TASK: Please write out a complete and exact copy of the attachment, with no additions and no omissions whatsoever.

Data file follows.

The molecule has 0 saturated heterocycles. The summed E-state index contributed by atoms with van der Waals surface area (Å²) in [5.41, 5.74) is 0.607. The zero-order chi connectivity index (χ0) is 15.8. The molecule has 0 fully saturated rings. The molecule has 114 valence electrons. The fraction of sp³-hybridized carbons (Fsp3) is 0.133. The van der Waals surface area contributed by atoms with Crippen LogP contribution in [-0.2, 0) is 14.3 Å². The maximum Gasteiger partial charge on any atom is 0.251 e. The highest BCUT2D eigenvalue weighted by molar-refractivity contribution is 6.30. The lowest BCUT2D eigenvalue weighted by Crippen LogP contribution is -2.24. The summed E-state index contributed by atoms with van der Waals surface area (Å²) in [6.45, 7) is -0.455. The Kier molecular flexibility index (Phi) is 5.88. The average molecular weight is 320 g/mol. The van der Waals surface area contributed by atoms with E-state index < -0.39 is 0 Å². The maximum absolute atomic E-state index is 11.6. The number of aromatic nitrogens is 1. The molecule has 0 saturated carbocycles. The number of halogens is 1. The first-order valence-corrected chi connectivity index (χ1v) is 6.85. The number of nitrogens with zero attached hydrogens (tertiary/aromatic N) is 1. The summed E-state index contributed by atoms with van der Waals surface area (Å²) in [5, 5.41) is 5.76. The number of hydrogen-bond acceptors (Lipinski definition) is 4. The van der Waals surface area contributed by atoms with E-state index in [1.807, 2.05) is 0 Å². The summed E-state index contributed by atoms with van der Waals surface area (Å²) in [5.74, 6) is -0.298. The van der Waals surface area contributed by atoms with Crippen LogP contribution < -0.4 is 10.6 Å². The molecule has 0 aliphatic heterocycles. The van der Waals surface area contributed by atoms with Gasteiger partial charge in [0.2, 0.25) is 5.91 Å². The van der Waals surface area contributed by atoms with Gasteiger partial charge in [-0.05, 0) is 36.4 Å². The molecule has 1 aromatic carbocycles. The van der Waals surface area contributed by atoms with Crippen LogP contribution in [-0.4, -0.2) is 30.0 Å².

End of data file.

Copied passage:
The molecule has 0 saturated heterocycles. The summed E-state index contributed by atoms with van der Waals surface area (Å²) in [5.41, 5.74) is 0.607. The zero-order chi connectivity index (χ0) is 15.8. The molecule has 0 fully saturated rings. The molecule has 114 valence electrons. The fraction of sp³-hybridized carbons (Fsp3) is 0.133. The van der Waals surface area contributed by atoms with Crippen LogP contribution in [-0.2, 0) is 14.3 Å². The maximum Gasteiger partial charge on any atom is 0.251 e. The highest BCUT2D eigenvalue weighted by molar-refractivity contribution is 6.30. The lowest BCUT2D eigenvalue weighted by Crippen LogP contribution is -2.24. The summed E-state index contributed by atoms with van der Waals surface area (Å²) in [6.45, 7) is -0.455. The Kier molecular flexibility index (Phi) is 5.88. The average molecular weight is 320 g/mol. The van der Waals surface area contributed by atoms with E-state index < -0.39 is 0 Å². The maximum absolute atomic E-state index is 11.6. The number of aromatic nitrogens is 1. The molecule has 0 saturated carbocycles. The number of halogens is 1. The first-order valence-corrected chi connectivity index (χ1v) is 6.85. The number of nitrogens with zero attached hydrogens (tertiary/aromatic N) is 1. The summed E-state index contributed by atoms with van der Waals surface area (Å²) in [5, 5.41) is 5.76. The number of hydrogen-bond acceptors (Lipinski definition) is 4. The van der Waals surface area contributed by atoms with E-state index in [1.807, 2.05) is 0 Å². The summed E-state index contributed by atoms with van der Waals surface area (Å²) in [5.74, 6) is -0.298. The van der Waals surface area contributed by atoms with Crippen LogP contribution < -0.4 is 10.6 Å². The molecule has 0 aliphatic heterocycles. The van der Waals surface area contributed by atoms with Gasteiger partial charge in [0.2, 0.25) is 5.91 Å². The van der Waals surface area contributed by atoms with Gasteiger partial charge in [-0.05, 0) is 36.4 Å². The molecule has 1 aromatic carbocycles. The van der Waals surface area contributed by atoms with Crippen LogP contribution in [-0.4, -0.2) is 30.0 Å².